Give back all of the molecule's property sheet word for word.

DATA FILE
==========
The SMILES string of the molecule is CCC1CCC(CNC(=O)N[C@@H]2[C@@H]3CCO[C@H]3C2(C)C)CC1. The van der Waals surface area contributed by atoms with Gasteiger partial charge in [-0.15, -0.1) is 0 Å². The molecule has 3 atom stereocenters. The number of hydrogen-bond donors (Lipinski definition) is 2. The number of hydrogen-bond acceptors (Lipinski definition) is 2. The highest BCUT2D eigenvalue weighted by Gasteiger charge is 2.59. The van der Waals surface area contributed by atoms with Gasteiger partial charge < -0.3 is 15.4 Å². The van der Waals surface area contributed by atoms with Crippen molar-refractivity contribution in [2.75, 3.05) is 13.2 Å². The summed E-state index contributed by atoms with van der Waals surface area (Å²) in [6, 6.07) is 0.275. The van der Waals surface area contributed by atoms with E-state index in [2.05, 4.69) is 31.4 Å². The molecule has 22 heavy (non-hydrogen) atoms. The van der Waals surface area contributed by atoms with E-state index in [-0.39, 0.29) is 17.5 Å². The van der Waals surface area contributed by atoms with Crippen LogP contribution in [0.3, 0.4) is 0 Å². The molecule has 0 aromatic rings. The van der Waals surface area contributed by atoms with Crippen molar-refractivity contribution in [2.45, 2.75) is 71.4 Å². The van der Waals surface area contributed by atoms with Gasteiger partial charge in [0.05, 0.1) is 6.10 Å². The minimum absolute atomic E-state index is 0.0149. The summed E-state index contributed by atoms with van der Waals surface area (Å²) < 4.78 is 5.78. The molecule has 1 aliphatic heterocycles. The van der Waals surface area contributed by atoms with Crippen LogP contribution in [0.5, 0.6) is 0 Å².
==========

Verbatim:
The SMILES string of the molecule is CCC1CCC(CNC(=O)N[C@@H]2[C@@H]3CCO[C@H]3C2(C)C)CC1. The van der Waals surface area contributed by atoms with Gasteiger partial charge in [-0.15, -0.1) is 0 Å². The molecule has 3 atom stereocenters. The number of hydrogen-bond donors (Lipinski definition) is 2. The number of hydrogen-bond acceptors (Lipinski definition) is 2. The highest BCUT2D eigenvalue weighted by Gasteiger charge is 2.59. The van der Waals surface area contributed by atoms with Gasteiger partial charge < -0.3 is 15.4 Å². The van der Waals surface area contributed by atoms with Crippen molar-refractivity contribution in [2.75, 3.05) is 13.2 Å². The summed E-state index contributed by atoms with van der Waals surface area (Å²) in [6, 6.07) is 0.275. The van der Waals surface area contributed by atoms with E-state index in [2.05, 4.69) is 31.4 Å². The molecule has 22 heavy (non-hydrogen) atoms. The van der Waals surface area contributed by atoms with E-state index in [-0.39, 0.29) is 17.5 Å². The van der Waals surface area contributed by atoms with Crippen LogP contribution in [0.3, 0.4) is 0 Å². The molecule has 0 aromatic rings. The van der Waals surface area contributed by atoms with Crippen molar-refractivity contribution in [2.45, 2.75) is 71.4 Å². The van der Waals surface area contributed by atoms with Gasteiger partial charge in [0.05, 0.1) is 6.10 Å². The minimum absolute atomic E-state index is 0.0149. The summed E-state index contributed by atoms with van der Waals surface area (Å²) < 4.78 is 5.78. The molecule has 1 aliphatic heterocycles. The van der Waals surface area contributed by atoms with Crippen LogP contribution in [0.5, 0.6) is 0 Å².